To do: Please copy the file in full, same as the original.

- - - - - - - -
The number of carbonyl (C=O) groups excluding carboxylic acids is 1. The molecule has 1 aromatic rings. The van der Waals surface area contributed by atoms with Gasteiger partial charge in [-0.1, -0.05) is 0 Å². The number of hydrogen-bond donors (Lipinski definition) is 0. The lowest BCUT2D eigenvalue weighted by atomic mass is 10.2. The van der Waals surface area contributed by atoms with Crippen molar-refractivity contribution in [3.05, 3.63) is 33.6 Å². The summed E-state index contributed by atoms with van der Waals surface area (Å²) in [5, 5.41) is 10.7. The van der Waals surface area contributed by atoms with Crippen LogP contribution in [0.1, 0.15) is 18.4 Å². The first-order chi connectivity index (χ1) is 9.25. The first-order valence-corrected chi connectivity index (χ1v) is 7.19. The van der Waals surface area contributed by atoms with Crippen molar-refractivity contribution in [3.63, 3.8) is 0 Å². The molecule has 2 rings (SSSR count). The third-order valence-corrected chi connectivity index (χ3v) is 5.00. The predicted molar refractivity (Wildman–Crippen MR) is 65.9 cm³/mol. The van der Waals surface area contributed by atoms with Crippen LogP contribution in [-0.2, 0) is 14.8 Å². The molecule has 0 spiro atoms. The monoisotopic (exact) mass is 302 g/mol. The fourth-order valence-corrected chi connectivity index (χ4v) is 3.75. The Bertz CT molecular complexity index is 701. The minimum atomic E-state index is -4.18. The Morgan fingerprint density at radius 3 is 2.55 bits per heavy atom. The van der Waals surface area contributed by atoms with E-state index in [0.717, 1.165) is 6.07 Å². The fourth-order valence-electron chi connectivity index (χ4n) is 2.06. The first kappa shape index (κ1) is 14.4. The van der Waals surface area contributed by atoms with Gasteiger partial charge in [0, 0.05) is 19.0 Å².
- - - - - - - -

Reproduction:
The number of carbonyl (C=O) groups excluding carboxylic acids is 1. The molecule has 1 aromatic rings. The van der Waals surface area contributed by atoms with Gasteiger partial charge in [-0.1, -0.05) is 0 Å². The number of hydrogen-bond donors (Lipinski definition) is 0. The lowest BCUT2D eigenvalue weighted by atomic mass is 10.2. The van der Waals surface area contributed by atoms with Crippen molar-refractivity contribution in [3.05, 3.63) is 33.6 Å². The summed E-state index contributed by atoms with van der Waals surface area (Å²) in [5, 5.41) is 10.7. The van der Waals surface area contributed by atoms with Crippen LogP contribution in [0.1, 0.15) is 18.4 Å². The first-order chi connectivity index (χ1) is 9.25. The first-order valence-corrected chi connectivity index (χ1v) is 7.19. The van der Waals surface area contributed by atoms with Crippen molar-refractivity contribution in [3.63, 3.8) is 0 Å². The molecule has 2 rings (SSSR count). The third-order valence-corrected chi connectivity index (χ3v) is 5.00. The predicted molar refractivity (Wildman–Crippen MR) is 65.9 cm³/mol. The van der Waals surface area contributed by atoms with Crippen LogP contribution in [-0.2, 0) is 14.8 Å². The molecule has 0 spiro atoms. The monoisotopic (exact) mass is 302 g/mol. The fourth-order valence-corrected chi connectivity index (χ4v) is 3.75. The Bertz CT molecular complexity index is 701. The minimum atomic E-state index is -4.18. The Morgan fingerprint density at radius 3 is 2.55 bits per heavy atom. The van der Waals surface area contributed by atoms with E-state index in [0.717, 1.165) is 6.07 Å². The fourth-order valence-electron chi connectivity index (χ4n) is 2.06. The first kappa shape index (κ1) is 14.4. The van der Waals surface area contributed by atoms with Gasteiger partial charge in [0, 0.05) is 19.0 Å².